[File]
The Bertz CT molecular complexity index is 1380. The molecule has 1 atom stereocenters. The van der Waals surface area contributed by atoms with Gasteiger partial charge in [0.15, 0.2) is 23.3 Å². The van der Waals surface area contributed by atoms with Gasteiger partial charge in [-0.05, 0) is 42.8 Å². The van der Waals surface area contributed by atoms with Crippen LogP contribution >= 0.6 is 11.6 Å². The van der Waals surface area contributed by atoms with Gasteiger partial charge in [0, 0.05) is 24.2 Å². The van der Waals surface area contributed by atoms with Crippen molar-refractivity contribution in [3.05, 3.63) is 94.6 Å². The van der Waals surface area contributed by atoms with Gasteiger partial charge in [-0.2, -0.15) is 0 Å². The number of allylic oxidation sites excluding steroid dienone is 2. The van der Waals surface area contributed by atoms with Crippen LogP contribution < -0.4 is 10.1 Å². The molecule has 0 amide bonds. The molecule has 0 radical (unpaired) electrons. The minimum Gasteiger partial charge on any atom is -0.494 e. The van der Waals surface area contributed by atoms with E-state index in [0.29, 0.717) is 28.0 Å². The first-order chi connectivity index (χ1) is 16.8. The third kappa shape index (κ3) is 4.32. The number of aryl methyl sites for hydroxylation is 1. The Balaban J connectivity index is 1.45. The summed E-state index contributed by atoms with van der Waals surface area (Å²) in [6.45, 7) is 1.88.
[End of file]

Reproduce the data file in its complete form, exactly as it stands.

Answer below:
The Bertz CT molecular complexity index is 1380. The molecule has 1 atom stereocenters. The van der Waals surface area contributed by atoms with Gasteiger partial charge in [0.15, 0.2) is 23.3 Å². The van der Waals surface area contributed by atoms with Gasteiger partial charge in [-0.05, 0) is 42.8 Å². The van der Waals surface area contributed by atoms with Crippen LogP contribution >= 0.6 is 11.6 Å². The van der Waals surface area contributed by atoms with Gasteiger partial charge in [0, 0.05) is 24.2 Å². The van der Waals surface area contributed by atoms with Crippen molar-refractivity contribution in [3.05, 3.63) is 94.6 Å². The van der Waals surface area contributed by atoms with Gasteiger partial charge in [-0.2, -0.15) is 0 Å². The number of allylic oxidation sites excluding steroid dienone is 2. The van der Waals surface area contributed by atoms with Crippen LogP contribution < -0.4 is 10.1 Å². The molecule has 0 amide bonds. The molecule has 0 radical (unpaired) electrons. The minimum Gasteiger partial charge on any atom is -0.494 e. The van der Waals surface area contributed by atoms with E-state index in [0.29, 0.717) is 28.0 Å². The first-order chi connectivity index (χ1) is 16.8. The third kappa shape index (κ3) is 4.32. The number of aryl methyl sites for hydroxylation is 1. The Balaban J connectivity index is 1.45. The summed E-state index contributed by atoms with van der Waals surface area (Å²) in [6.45, 7) is 1.88.